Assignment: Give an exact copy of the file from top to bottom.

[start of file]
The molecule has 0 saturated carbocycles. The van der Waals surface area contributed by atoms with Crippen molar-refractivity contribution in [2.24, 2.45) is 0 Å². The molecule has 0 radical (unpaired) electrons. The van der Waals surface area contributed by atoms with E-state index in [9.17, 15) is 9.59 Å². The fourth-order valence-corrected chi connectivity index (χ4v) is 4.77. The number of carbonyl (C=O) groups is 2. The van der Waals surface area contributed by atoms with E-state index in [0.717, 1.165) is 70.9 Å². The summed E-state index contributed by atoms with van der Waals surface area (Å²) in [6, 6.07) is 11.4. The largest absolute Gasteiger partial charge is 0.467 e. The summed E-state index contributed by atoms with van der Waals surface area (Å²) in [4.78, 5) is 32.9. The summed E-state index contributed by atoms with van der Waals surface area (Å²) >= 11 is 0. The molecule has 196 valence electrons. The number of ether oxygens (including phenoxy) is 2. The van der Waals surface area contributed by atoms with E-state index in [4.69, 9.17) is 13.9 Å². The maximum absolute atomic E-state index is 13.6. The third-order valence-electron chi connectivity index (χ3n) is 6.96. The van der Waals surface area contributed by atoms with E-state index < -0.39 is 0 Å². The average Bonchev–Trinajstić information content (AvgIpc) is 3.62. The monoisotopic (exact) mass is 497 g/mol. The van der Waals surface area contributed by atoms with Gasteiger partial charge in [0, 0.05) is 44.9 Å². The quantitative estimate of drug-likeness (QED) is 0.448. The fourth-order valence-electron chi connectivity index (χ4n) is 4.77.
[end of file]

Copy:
The molecule has 0 saturated carbocycles. The van der Waals surface area contributed by atoms with Crippen molar-refractivity contribution in [2.24, 2.45) is 0 Å². The molecule has 0 radical (unpaired) electrons. The van der Waals surface area contributed by atoms with E-state index in [9.17, 15) is 9.59 Å². The fourth-order valence-corrected chi connectivity index (χ4v) is 4.77. The number of carbonyl (C=O) groups is 2. The van der Waals surface area contributed by atoms with E-state index in [0.717, 1.165) is 70.9 Å². The summed E-state index contributed by atoms with van der Waals surface area (Å²) in [6, 6.07) is 11.4. The largest absolute Gasteiger partial charge is 0.467 e. The summed E-state index contributed by atoms with van der Waals surface area (Å²) in [4.78, 5) is 32.9. The summed E-state index contributed by atoms with van der Waals surface area (Å²) >= 11 is 0. The molecule has 196 valence electrons. The number of ether oxygens (including phenoxy) is 2. The van der Waals surface area contributed by atoms with E-state index in [4.69, 9.17) is 13.9 Å². The maximum absolute atomic E-state index is 13.6. The third-order valence-electron chi connectivity index (χ3n) is 6.96. The van der Waals surface area contributed by atoms with E-state index < -0.39 is 0 Å². The average Bonchev–Trinajstić information content (AvgIpc) is 3.62. The monoisotopic (exact) mass is 497 g/mol. The van der Waals surface area contributed by atoms with Gasteiger partial charge in [0, 0.05) is 44.9 Å². The quantitative estimate of drug-likeness (QED) is 0.448. The fourth-order valence-electron chi connectivity index (χ4n) is 4.77.